I stopped fooling around just long enough to put a new song list together:
Added by Pilsner Panther on March 31, 2011 at 11:37pm — No Comments
1944. Wehrmacht soldiers marching through London, German police band playing "Horst Wessel" in Trafalgar Square...
Of all 'what if?'s, the fuel for alternate history, the most important is 'what if Germany has won the war?' Imagine the United Kingdom sharing the fate of France and other Nazi-occupied countries. More than half a century ago, two young Englishmen started to imagine. Kevin Brownlow and Andrew Mollo were their names. It took them eight years to…Continue
On March 29, 1911 the John Browning-designed pistol went from contender to arguably the greatest service pistol ever fielded. One hundred years ago the Department of the Army officially adopted the .45 Automatic Colt Pistol as the M1911. The .45 ACP caliber gun would serve as the handgun of the United States armed forces until the mid-1980s.
Today, a few works of an architect whose name is seldom mentioned outside his home country, the Netherlands.
Willem Marinus Dudok was born on 6 July 1884, in Amsterdam. In 1905 he began his military service with the Engineering Regiment in Utrecht as a Second Lieutenant and later served in Amsterdam supervising the fortification works. In 1913 he retired from the Army and was…Continue
Here is a story of an unusual and unlucky battleship class that failed to revive the Great Armada glory.
Of course the term "pocket battleship" was invented to label the German Deutschland class. But two lesser sea powers can claim the copyright: one of them is Greece with its ill-fated…Continue
It's time to present the most influential European graphic artist of the Diesel Era, a man who created scores of iconic images.
Cassandre is Dieselpunk. Just start to explore the Interbellum, and you'll be immediately welcomed by his travel posters. Just start to search an appropriate font for your latest Dieselpunk artwork, and you'll come across his typefaces. You may never heard of Adolphe Jean Marie Mouron aka Cassandre but you certainly recognize his…Continue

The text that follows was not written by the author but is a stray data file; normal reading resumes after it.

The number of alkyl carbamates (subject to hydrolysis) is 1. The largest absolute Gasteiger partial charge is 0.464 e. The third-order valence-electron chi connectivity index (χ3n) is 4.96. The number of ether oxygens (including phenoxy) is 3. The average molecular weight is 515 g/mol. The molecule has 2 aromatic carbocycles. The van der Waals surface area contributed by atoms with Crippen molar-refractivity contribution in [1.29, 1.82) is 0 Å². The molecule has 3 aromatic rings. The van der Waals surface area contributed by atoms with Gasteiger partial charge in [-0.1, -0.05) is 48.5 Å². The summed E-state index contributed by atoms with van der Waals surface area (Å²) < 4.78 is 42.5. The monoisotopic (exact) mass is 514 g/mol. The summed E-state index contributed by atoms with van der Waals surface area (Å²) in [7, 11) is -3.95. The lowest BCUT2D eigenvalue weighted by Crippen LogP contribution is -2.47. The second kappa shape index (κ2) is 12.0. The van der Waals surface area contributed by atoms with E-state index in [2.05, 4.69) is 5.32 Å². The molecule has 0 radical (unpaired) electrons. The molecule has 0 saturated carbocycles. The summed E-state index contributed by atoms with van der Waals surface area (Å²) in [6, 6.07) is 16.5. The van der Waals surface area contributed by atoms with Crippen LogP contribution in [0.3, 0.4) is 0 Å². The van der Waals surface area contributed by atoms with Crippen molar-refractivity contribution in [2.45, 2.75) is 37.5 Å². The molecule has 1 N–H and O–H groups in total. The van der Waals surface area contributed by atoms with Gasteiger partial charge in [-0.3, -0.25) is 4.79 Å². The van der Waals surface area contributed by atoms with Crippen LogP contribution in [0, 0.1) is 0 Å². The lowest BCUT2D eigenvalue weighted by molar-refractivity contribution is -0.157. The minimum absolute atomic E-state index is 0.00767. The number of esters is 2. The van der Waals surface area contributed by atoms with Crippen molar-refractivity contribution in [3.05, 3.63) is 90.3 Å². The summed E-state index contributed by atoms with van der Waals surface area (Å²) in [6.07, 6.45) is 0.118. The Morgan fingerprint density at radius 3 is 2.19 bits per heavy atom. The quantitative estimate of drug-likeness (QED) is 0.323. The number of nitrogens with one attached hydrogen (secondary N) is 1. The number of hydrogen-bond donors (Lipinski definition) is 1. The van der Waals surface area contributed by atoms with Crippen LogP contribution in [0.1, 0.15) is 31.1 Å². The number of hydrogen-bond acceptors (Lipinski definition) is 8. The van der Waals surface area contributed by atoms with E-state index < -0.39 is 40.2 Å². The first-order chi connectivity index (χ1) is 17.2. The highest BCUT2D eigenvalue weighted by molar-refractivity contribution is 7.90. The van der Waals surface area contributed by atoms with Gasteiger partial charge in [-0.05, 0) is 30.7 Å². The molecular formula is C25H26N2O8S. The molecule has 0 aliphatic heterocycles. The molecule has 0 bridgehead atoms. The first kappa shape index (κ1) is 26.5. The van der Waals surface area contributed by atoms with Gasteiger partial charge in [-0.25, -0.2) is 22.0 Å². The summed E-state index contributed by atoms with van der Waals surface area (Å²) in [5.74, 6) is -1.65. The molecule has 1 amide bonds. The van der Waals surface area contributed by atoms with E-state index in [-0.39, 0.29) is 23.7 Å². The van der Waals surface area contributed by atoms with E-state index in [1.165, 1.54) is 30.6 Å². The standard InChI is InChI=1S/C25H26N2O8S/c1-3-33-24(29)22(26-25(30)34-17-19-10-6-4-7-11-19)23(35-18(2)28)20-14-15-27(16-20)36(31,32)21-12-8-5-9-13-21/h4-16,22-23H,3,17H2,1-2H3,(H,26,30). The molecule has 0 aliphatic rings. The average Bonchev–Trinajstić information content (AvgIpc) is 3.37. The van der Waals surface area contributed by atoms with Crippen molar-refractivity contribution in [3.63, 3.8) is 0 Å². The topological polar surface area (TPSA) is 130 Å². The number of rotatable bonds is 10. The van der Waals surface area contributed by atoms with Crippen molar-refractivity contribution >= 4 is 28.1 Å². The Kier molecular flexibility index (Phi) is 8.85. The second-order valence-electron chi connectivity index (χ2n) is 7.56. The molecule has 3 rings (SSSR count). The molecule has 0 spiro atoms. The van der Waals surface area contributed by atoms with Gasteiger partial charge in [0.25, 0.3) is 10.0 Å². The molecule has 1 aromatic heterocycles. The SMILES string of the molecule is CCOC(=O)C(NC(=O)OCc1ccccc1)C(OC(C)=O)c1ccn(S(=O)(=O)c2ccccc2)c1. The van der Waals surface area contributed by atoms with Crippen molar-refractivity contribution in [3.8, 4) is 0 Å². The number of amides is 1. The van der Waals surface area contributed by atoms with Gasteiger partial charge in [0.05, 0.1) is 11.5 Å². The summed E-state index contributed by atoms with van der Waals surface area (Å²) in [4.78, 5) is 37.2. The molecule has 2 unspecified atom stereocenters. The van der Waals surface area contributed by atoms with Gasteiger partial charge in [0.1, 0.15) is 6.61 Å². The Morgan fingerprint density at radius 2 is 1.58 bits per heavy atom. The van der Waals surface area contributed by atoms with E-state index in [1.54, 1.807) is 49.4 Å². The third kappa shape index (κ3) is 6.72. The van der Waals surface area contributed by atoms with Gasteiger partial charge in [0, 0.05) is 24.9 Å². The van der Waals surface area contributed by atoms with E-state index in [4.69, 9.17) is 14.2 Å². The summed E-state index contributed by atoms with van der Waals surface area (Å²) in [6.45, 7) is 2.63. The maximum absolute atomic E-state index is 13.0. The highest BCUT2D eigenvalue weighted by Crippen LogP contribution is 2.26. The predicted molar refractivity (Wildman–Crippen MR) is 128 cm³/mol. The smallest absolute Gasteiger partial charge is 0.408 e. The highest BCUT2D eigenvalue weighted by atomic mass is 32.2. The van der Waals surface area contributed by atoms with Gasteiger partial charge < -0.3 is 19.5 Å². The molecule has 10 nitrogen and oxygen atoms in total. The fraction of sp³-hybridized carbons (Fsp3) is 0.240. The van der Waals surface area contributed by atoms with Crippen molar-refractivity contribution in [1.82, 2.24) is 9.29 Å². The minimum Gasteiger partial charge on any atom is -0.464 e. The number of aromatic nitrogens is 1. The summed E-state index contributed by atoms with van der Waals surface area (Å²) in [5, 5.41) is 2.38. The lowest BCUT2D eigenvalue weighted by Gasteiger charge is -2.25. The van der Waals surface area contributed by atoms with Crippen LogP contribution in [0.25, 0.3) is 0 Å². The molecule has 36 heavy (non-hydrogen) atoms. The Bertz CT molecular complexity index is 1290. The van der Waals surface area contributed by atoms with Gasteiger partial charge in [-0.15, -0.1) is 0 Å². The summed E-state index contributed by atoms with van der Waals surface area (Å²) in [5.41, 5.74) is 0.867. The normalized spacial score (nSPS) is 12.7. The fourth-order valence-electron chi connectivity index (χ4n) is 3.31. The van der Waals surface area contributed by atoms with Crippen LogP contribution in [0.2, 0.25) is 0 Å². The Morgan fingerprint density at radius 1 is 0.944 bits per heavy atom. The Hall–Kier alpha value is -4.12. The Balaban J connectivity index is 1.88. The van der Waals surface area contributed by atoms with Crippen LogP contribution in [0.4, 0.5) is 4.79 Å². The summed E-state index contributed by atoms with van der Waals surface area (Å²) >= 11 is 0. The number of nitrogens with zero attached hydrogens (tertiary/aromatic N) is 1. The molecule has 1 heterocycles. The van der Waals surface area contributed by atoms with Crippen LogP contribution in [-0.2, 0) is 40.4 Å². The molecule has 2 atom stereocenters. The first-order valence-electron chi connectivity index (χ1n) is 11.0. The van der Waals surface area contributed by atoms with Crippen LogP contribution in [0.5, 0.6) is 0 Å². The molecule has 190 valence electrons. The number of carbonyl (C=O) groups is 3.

In August 1936, Polish government commissioned an experimental class of two Pacific (4-6-2) locomotives.
The decision to build a locomotive of the future was made by Polish authorities to celebrate 20 years of independent Polish State Railways (PKP), created right after the Armistice from parts of Austro-Hungarian, Prussian, Saxonian and Russian railways, - and also to prove the domestic industry's capability to supply world-class quality products.
To prove the capacity…Continue
Speaking of Death from Above, we cannot ignore a recoilless gun developed by Commander Cleland Davis, USN, between 1910 and 1914.Continue
Hello my Grease Stained Allies,
Last night I went to the midnight viewing of SuckerPunch. Now don't worry no spoilers here. The visual style in which it was film was beautiful. There were two different filming looks and both compliment the story excellently. The acting was not outstanding, but strong and conveyed the message for the most part. The special effects were nicely done and not completely over the top. The soundtrack and score were one of the best parts of the…Continue
Don't you think our Garage is too serious lately? Relax:
Here are 14 photographs of beautiful ladies and their magnificent two-wheel machines, borrowed from steampunkvehicles @ tumblr. Usually I select pictures of much higher quality for this weekly column, but here quality is definitely not the reason to hide the beauty from your eyes, dear friends.
The Stechkin curried favor in the modern age of special operations and counter-terrorism was designed in the late 1940s as a vehicle crew weapon; and for a time was mothballed before returning to the fists…Continue
The palace was built in 1937 as a centerpiece of the Exposition Internationale (Paris World Fair).
Nearly sixty years before, the Palais du Trocadéro was built here for the 1878 World Fair. The palace's form was that of a large concert hall with two wings and two towers; its style was a mixture of exotic and historical references, generally called "Moorish" but with some Byzantine elements. The architect was Gabriel Davioud:…Continue
Added by lord_k on March 23, 2011 at 6:30am — No Comments
There's still plenty of time to get your swing on for March's Expo theme!
It's Swingtime, baby! By the time March rolls around, we've all got cabin fever here in the Northern hemisphere, and if that puts ants in yer pants, the only thing you can do is dance. Music and dance are creative expressions, yet they're mathematics and mechanics…Continue
Added by Athenaprime on March 21, 2011 at 12:34pm — No Comments
No aircraft carriers and missiles today, just beer & soda cans.
If canned food is the Steam Era child, canned beverages were introduced in the Diesel Era. Technicians at the American Can Company, even before prohibition, began toying with the idea of putting beer in a can. As early as 1929, Anheuser-Busch and Pabst experimented with the canning process. Schlitz even proposed a can design that looked like a small barrel. The major problem the early researchers were…Continue
Today, the streamliners arrive from the most unexpected place: Manchuria.
A bit of history: in 1932, Japan created a puppet Manchu State, formally separating Manchuria (occupied by the Japanese forces a year before) from China. In 1934, the Great Manchu Empire was proclaimed, with Puyi of the Qing Dynasty (remember Bertolucci's The Last Emperor?) as a…Continue